Although clichéd and schlocky to the highest degree, something about Van Helsing caught my fancy. I must've been in a good mood; I'm not sure. But it at least didn't pretend to be impressive or cinematic. It's cg and effects were fun, if not mind-blowing, it's characters silly if not full. If you like chasing the monsters and the baddies, it's a good flick for you.
Gabriel Van Helsing (Hugh Jackman) is an amnesiac monster catcher, commissioned by the Vatican and less than loved by the people, as he is often considered a murderer. On a particularly harrowing mission to Transylvania to kill Count Dracula he is accompanied by the timid but brilliant inventor and Fryer Carl (David Wenham). Immediately upon arrival Van Helsing meets the brazen and beautiful love interest Anna Valerious (Kate Beckinsale). She and her troubled brother are the last of their line, charged with the task of slaying the Count. As long as he lives her entire line remains in Purgatory, barred from the gates of heaven until Dracula's death. The three, along with the unlikely help of an escaped Frankenstein's monster, battle Dracula (Richard Roxburgh) and his three vicious and pretty wives, as they attempt to bring their thousands of stillborn children to life.
Van Helsing's campy black and white intro drew me in, as I kept expecting them to break out into song, like those musical episodes of Buffy the Vampire Slayer or Xena. And while they didn't, they still retained some of that not quite parody that's found in something like Buffy. A most outright example would be Beckinsale's humorously appropriate line: "If you're going to kill someone kill them; don't stand there talking about it," as she scurries out of the clutches of a flying wife. The comedy here is all very simple but amusing enough without being too terribly offensive, gross, or boring. In dumb comedies I often get the sense that the writers are trying to hard, often failing to be witty. As a mostly action flick Van Helsing obviously wasn't trying as hard, and yet, was more amusing than many comedies.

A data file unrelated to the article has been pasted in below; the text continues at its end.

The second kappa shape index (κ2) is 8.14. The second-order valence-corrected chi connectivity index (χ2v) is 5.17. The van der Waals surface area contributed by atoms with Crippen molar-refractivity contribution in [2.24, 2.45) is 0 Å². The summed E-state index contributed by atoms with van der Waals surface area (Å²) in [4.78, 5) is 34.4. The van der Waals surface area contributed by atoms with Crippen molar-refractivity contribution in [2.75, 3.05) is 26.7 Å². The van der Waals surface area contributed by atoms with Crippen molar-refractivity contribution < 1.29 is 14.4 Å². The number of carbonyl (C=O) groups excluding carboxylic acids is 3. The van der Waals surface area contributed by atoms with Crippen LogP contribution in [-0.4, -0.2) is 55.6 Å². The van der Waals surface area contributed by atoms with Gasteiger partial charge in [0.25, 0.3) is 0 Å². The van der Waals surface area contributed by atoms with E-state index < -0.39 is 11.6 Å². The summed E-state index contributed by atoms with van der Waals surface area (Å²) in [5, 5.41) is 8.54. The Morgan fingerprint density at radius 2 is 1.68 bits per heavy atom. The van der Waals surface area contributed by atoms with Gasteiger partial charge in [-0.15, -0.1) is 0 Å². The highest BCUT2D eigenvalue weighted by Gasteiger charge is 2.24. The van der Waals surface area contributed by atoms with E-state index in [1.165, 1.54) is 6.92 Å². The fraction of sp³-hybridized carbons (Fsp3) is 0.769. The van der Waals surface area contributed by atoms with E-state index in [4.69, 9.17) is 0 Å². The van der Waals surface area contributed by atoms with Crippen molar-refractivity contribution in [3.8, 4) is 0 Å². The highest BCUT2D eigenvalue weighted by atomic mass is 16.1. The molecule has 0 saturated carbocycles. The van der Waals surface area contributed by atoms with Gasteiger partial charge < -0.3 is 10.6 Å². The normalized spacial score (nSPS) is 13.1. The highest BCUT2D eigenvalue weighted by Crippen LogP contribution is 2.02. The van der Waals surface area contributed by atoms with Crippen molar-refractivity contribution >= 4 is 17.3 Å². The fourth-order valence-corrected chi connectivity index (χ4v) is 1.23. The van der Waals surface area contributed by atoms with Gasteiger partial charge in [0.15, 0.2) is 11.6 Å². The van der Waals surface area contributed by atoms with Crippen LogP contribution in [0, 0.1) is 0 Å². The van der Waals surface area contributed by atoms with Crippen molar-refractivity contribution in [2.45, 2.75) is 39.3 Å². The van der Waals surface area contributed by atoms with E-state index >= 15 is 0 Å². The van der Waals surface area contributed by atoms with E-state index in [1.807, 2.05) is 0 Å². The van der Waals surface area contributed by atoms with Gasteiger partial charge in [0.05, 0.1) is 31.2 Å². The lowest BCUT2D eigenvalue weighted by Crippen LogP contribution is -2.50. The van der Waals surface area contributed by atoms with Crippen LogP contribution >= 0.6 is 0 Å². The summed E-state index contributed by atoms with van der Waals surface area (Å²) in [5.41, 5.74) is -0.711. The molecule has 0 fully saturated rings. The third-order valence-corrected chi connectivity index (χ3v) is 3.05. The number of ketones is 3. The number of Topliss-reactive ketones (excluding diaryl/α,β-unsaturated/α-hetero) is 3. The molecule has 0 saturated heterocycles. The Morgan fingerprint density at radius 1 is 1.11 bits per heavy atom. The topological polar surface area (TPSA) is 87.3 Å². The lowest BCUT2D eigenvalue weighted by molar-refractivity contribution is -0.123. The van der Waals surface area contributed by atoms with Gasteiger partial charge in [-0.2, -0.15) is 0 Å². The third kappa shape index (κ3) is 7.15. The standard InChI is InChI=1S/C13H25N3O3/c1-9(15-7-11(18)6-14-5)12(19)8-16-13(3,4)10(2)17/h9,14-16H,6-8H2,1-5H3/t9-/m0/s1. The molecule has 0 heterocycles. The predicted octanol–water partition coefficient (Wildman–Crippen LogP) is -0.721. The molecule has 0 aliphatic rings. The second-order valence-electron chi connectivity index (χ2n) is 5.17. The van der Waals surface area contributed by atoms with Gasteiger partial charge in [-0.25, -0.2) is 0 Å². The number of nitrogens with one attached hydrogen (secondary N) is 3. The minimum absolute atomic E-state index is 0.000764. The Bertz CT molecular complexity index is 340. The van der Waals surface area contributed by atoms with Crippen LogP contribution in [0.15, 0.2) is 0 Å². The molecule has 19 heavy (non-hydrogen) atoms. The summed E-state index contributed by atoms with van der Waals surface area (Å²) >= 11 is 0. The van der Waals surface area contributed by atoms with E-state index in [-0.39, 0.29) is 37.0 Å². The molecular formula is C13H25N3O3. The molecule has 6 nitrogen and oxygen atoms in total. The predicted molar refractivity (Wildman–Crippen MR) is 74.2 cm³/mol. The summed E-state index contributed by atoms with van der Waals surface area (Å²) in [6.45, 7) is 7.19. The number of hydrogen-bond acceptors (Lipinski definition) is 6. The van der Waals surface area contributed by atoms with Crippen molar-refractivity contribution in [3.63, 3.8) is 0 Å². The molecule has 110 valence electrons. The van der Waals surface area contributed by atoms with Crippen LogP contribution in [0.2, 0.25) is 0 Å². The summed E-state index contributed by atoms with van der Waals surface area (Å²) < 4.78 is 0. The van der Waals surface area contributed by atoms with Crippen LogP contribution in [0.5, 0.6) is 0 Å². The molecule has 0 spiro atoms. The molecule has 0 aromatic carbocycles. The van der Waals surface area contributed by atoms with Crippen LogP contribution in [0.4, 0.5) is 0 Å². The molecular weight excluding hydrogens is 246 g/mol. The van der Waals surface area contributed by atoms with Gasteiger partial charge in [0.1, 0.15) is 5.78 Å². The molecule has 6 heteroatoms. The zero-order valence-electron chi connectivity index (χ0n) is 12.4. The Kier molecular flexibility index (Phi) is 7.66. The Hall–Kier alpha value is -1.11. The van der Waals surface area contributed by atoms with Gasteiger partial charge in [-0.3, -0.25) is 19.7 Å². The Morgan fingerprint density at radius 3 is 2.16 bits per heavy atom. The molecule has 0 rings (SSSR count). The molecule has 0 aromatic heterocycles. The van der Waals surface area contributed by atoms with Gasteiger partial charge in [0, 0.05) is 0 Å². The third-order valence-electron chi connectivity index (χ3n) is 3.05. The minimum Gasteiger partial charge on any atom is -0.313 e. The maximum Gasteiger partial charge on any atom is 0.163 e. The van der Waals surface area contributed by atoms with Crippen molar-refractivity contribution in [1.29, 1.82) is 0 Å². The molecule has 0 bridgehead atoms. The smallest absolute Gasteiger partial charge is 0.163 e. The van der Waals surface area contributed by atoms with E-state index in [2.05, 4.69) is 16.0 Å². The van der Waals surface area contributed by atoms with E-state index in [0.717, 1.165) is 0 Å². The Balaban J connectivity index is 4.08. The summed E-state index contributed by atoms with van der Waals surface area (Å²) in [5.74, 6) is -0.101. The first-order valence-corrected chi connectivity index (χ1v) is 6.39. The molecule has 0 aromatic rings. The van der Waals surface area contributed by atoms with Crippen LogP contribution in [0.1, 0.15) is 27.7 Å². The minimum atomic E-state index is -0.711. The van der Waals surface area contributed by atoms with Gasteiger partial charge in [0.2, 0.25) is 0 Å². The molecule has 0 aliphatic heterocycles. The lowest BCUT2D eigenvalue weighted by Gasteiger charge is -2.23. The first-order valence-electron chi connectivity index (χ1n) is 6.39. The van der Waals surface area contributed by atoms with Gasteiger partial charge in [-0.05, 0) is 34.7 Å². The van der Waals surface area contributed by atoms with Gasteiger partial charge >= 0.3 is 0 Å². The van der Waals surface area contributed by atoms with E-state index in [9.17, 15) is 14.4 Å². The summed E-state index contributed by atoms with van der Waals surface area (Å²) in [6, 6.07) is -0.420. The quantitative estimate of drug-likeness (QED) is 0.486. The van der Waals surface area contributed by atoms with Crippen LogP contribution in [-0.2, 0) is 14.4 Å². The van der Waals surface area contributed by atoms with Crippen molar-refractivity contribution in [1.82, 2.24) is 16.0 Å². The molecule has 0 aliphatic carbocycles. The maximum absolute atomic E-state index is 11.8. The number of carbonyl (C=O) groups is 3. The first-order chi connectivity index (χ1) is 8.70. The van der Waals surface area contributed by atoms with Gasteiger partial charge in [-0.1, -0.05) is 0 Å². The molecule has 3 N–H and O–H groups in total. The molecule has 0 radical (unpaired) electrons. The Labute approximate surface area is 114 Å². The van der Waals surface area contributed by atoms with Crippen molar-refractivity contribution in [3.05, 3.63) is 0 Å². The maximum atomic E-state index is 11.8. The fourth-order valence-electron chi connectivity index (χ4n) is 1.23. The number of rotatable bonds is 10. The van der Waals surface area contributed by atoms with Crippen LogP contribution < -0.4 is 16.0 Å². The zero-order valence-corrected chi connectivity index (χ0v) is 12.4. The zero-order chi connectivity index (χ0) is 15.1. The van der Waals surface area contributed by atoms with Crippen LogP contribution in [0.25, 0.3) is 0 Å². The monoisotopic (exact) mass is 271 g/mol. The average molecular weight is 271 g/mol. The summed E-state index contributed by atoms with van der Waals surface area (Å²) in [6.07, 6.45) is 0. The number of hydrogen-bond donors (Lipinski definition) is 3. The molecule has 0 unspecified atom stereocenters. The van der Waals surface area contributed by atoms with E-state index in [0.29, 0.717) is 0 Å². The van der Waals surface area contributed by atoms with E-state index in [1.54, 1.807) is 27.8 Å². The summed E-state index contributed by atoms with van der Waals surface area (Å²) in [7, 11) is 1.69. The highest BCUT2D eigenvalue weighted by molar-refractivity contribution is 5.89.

Lovers of pseudo-scientific, early industrial gadgets and technology will also enjoy watching Van Helsing. Carl's toys, though not as well done, are reminiscent of those Tim Burton crafts so well for Ichibod Crane in Sleepy Hollow. Unfortunately, Wenham also isn't as cute as Depp but he does exude some charm in his bad haircut and his bumbling. And Dracula has his own weird charm. Just ugly enough to be evil and just attractive enough to be engaging, his constant hair tossing motions reminds one of an adult version of that Goth boy that always sat behind you on the bus. Van Helsing himself is simply a roughened pretty boy, but a bit bland. And Anna Valerious, well, she's just dreamy.
The scenery was aptly dark and a rather good combination of the 19th century with the more medieval feel of Transylvania. The special effects were largely similar to any manner of films before; there was morphing, mainly the vampires into bat-like flyers, and paintings coming to life, all manner of crazy action sequences and fight scenes with back flips. But occasionally there would be the odd sequence that might make you say, "Dude, that's kinda cool," such as a man turning into a werewolf by tearing off his own flesh. But if you can't picture yourself ever saying "dude" at all, you probably won't be impressed.
Van Helsing is not for the jaded, veteran moviegoer. If you already know you won't like it, don't go. But if you like your action mixed with odd sci-fi/fantasy, and just a dash of parody, it's worth a weeknight. Besides, Buffy's only in syndication anyway.